Lipkin Gorman v Karpnale Ltd [1991] 2 AC 548

Consideration and gaming contracts.


The plaintiffs were a firm of solicitors at which Cass was a partner. Cass was a compulsive gambler and dishonestly obtained money from the firm’s bank account to gamble at the defendant’s club. Out of £229,908 gambled he lost £154,695. Cass used the money to buy gambling chips from the club which were used to place bets and could be exchanged for winnings but were worthless in themselves and remained the property of the club. When Cass was convicted of theft the solicitors sought to recover the money from the club. 


Under s.18 Gambling Act 1945 gaming contracts were rendered void. The plaintiffs argued that as a result there was no valuable consideration and the thief could not pass good title to the stolen money under the equitable tracing rules, even if the recipient was an innocent party. The club argued that it had given consideration for the chips and that they were an innocent recipient. They also argued that, as the money had been mixed with other money, it could not be traced.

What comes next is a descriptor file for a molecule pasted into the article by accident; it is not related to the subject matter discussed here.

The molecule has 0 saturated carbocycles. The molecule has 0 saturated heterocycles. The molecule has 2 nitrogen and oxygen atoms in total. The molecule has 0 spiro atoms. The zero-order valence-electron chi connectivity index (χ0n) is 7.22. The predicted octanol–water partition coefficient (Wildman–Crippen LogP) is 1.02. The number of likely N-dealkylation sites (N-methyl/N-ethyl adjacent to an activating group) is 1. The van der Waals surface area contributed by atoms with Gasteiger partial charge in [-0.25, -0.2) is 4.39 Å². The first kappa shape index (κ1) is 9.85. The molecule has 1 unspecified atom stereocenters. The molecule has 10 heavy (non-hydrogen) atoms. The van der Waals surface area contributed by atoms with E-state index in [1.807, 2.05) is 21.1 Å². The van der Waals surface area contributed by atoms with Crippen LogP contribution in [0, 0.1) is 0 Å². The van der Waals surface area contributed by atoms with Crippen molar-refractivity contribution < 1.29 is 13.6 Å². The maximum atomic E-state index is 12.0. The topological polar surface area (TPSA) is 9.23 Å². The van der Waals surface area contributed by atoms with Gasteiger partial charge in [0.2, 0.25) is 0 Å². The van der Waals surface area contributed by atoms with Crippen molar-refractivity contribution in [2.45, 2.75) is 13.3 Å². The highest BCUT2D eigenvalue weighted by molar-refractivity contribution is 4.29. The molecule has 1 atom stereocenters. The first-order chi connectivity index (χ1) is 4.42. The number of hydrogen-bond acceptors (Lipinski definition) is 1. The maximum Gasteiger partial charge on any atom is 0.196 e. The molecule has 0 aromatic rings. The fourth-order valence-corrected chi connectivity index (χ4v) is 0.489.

Their Lordships found for the plaintiffs. The gaming contract was void under the 1945 Act and the chips were only a mechanism for facilitating gambling; the gambler did not buy them. Therefore, the club had not given valuable consideration. Under equitable tracing rules, an innocent person receiving stolen money only had to repay the owner if they had not given consideration for it. However, as it would have been unjust to require the defendants to repay money in reliance of which they had changed their position, they only had to repay the net amount lost by Cass, which was £154,695.